- Develop mindfulness and stay grounded. Find a simple behavior that will keep you aware of being in your body in stressful situations. For me, it’s connecting my fingertips. If I feel my emotions starting to run away during a conversation, I push harder against my fingertips. Being in that space where you are in your body in such a simple way can help you to stay grounded and be present in the moment. You can acknowledge that the other person has a point of view. It's different from yours. Can you listen and be curious in the moment? My virtual assistant, Ashley, shared her own method she learned from her parents. They would pause a difficult conversation until they were emotionally prepared for it. She saw it work for her family growing up, and she does it now. When she feels like she needs to prepare for a particular conversation, she’ll take ten minutes to make sure her physical needs are met and to regulate her emotions before starting it.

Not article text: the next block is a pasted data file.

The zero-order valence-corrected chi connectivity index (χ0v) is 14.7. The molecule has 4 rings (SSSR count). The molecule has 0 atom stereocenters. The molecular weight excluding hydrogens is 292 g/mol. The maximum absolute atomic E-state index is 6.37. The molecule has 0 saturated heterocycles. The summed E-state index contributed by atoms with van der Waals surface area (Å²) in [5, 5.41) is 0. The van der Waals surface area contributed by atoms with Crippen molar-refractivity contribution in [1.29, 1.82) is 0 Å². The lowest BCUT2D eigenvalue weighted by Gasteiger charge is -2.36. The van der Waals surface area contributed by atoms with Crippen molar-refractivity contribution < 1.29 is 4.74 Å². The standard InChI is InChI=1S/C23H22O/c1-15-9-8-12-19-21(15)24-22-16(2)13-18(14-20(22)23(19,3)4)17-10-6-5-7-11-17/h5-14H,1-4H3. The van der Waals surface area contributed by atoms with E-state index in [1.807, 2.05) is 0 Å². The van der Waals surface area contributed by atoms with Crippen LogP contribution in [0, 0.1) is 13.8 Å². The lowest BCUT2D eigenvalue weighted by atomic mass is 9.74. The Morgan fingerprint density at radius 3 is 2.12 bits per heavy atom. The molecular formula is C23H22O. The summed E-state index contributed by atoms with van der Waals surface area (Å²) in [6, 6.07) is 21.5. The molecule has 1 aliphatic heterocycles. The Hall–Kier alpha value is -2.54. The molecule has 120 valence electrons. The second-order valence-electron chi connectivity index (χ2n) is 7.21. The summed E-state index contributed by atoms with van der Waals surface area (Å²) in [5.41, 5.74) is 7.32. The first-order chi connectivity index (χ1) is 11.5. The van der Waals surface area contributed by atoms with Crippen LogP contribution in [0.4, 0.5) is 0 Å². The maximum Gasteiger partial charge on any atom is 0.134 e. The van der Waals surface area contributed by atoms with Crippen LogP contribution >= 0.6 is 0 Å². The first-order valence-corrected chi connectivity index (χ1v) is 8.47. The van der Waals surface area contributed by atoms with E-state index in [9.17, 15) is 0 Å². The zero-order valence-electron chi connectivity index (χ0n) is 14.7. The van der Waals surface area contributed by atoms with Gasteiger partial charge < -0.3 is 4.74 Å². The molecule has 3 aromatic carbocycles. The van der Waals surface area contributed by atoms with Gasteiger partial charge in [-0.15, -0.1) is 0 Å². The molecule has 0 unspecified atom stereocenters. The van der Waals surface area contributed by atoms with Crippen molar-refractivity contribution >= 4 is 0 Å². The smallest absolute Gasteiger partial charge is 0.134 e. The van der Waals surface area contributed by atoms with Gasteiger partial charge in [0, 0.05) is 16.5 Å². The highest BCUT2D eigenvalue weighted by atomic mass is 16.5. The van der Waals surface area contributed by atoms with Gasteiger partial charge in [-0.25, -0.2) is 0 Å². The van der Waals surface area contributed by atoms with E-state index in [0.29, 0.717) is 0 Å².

- Know the intrinsic reason why for what your business is doing. Everything you are doing relates to your why. Everything ties back to that intrinsic motivation of your why. If you can bring your team into the why and keep it ever in front of you and in front of your team, they will want the same things as you. The motivation will be there and it will drive your bottom line.
The Inflection Point Hub
I’ve partnered with Jeff Heyer-Jones, president of SparkEvolve, to create a peer advisory community focused on people in the growth stage of their business. That’s our sweet spot. We deliver a unique, robust package as a visionary and an integrator, as a coach and a consultant. We’re leveraging our cross-generational perspectives and extensive work with small business owners to bring our members exactly what they need to grow themselves and their businesses. Plus we bring in additional experts who understand what you need to be doing in your business at the stage it is at today.
We all need to have other people come alongside us and support us in the parts of the business where we are not strong. If you want to be part of a strong community of small business owners who are ready to take action to learn and grow together, The Inflection Point Hub™ is for you. Make this your year to have a defining moment, an inflection point, that significantly changes the trajectory and progress of your business. Apply today!